A GLISTENING white Audi Q5 has been the cynosure of the parking lot at Mulund’s Lok Nisarg Apartments for nearly two years now. Located at the foothills of the Sanjay Gandhi National Park in Mumbai, the housing society is indulgently middle-class: eight blocks of matchbox-size flats, four on each floor, with a clutch of rundown grocery stores lining each side of the wing-entrances. Vehicular movement on the approach road is limited and a single BEST bus halts every half hour at the society, its last stop.
Inside, the old-fashioned elevator in the B-2 wing leads one to the fifth floor, to the home of the owner of the fancy SUV: Ajinkya Rahane, the nifty right-hander who has become India’s most versatile batsman across formats, regardless of whether he’s opening the innings or batting in the middle-order. During India’s recent England tour, when Virat Kohli suffered a major blow to his batting stocks, it was the 26-year-old Rahane who stood out with his dogged defiance amid the carnage. In the IPL, where Cheteshwar Pujara struggles season after season to make his mark, Rahane, with his blazing centuries, is Rajasthan Royals’ mainstay. An ardent Rahul Dravid fan, the young man, according to many, is in the mould of the batting great, even if he has adapted to the shorter formats quicker than his idol.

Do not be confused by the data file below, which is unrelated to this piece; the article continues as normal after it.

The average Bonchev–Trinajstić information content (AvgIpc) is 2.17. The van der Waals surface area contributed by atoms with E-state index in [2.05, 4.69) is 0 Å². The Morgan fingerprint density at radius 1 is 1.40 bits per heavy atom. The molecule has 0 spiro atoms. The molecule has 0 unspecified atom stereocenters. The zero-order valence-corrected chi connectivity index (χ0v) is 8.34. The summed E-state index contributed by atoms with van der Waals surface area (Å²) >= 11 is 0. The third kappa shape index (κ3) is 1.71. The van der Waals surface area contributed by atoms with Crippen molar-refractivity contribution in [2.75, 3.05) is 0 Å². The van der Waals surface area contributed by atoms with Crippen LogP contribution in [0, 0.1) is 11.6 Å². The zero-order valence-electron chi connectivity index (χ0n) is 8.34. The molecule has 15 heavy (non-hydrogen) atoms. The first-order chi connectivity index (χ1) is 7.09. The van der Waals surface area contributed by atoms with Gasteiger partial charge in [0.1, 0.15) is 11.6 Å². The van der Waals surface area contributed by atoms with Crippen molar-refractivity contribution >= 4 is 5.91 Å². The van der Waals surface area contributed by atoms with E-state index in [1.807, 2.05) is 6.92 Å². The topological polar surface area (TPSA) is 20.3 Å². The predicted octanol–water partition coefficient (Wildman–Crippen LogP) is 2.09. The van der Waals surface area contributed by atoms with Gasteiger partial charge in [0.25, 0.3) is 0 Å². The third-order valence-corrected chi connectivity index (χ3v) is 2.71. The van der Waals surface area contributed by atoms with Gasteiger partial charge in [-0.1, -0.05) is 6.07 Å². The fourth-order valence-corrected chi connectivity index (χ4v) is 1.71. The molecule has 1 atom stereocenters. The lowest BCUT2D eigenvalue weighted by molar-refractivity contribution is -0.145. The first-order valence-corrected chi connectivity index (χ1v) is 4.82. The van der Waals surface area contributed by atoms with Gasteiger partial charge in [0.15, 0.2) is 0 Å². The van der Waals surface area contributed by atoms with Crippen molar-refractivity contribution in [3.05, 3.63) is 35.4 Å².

Yet, Rahane’s inroads into the game were far from smooth. Cricket can be a fickle mistress and he would find it out soon after his debut in first-class cricket. A string of junior records and consistent performance for Mumbai for five years later, he finally found himself in the national side in 2011. But he would have to wait two years and spend 14 Tests as the 12th man before making his Test debut in early 2013. In that period, players such as R Ashwin, Cheteshwar Pujara, Umesh Yadav, Varun Aaron, R Vinay Kumar, Ravindra Jadeja, Bhuvneshwar Kumar and Shikhar Dhawan would go on to make their debuts.